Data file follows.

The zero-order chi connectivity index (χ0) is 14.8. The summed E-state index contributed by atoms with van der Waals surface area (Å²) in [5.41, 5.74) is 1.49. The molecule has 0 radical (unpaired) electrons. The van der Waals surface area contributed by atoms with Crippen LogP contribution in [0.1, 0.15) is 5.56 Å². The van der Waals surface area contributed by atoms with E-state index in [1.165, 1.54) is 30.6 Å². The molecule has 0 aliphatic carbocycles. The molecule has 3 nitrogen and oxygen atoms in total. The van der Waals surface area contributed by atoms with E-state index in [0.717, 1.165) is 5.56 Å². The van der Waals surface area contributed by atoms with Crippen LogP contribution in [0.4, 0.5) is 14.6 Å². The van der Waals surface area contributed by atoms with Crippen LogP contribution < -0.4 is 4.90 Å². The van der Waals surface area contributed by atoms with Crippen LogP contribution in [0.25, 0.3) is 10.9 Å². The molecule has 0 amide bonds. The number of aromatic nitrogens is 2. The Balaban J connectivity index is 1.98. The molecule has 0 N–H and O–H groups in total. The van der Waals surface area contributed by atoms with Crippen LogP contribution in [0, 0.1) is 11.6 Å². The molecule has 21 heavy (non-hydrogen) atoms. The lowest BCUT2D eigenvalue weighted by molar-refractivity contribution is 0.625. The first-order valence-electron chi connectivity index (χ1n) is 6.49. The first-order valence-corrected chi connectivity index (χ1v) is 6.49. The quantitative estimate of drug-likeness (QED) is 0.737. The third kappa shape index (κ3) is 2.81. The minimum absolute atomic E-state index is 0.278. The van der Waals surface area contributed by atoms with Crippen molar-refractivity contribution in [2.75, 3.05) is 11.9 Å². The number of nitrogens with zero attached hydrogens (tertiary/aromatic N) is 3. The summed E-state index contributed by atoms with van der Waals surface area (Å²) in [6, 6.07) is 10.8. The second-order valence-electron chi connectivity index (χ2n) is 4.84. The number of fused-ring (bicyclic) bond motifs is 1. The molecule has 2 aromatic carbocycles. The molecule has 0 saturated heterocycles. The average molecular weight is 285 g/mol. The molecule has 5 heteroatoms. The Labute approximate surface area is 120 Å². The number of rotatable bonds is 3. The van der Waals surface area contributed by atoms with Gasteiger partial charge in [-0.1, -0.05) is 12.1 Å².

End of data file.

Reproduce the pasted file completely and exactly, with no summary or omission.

The zero-order chi connectivity index (χ0) is 14.8. The summed E-state index contributed by atoms with van der Waals surface area (Å²) in [5.41, 5.74) is 1.49. The molecule has 0 radical (unpaired) electrons. The van der Waals surface area contributed by atoms with Crippen LogP contribution in [0.1, 0.15) is 5.56 Å². The van der Waals surface area contributed by atoms with E-state index in [1.165, 1.54) is 30.6 Å². The molecule has 0 aliphatic carbocycles. The molecule has 3 nitrogen and oxygen atoms in total. The van der Waals surface area contributed by atoms with E-state index in [0.717, 1.165) is 5.56 Å². The van der Waals surface area contributed by atoms with Crippen LogP contribution in [0.4, 0.5) is 14.6 Å². The van der Waals surface area contributed by atoms with Crippen LogP contribution < -0.4 is 4.90 Å². The van der Waals surface area contributed by atoms with Crippen LogP contribution in [0.25, 0.3) is 10.9 Å². The molecule has 0 amide bonds. The number of aromatic nitrogens is 2. The Balaban J connectivity index is 1.98. The molecule has 0 N–H and O–H groups in total. The van der Waals surface area contributed by atoms with Crippen LogP contribution in [0, 0.1) is 11.6 Å². The molecule has 21 heavy (non-hydrogen) atoms. The lowest BCUT2D eigenvalue weighted by molar-refractivity contribution is 0.625. The first-order valence-electron chi connectivity index (χ1n) is 6.49. The first-order valence-corrected chi connectivity index (χ1v) is 6.49. The quantitative estimate of drug-likeness (QED) is 0.737. The third kappa shape index (κ3) is 2.81. The minimum absolute atomic E-state index is 0.278. The van der Waals surface area contributed by atoms with Crippen molar-refractivity contribution in [2.75, 3.05) is 11.9 Å². The number of nitrogens with zero attached hydrogens (tertiary/aromatic N) is 3. The summed E-state index contributed by atoms with van der Waals surface area (Å²) in [6, 6.07) is 10.8. The second-order valence-electron chi connectivity index (χ2n) is 4.84. The number of fused-ring (bicyclic) bond motifs is 1. The molecule has 2 aromatic carbocycles. The molecule has 0 saturated heterocycles. The average molecular weight is 285 g/mol. The molecule has 5 heteroatoms. The Labute approximate surface area is 120 Å². The number of rotatable bonds is 3. The van der Waals surface area contributed by atoms with Gasteiger partial charge in [-0.1, -0.05) is 12.1 Å².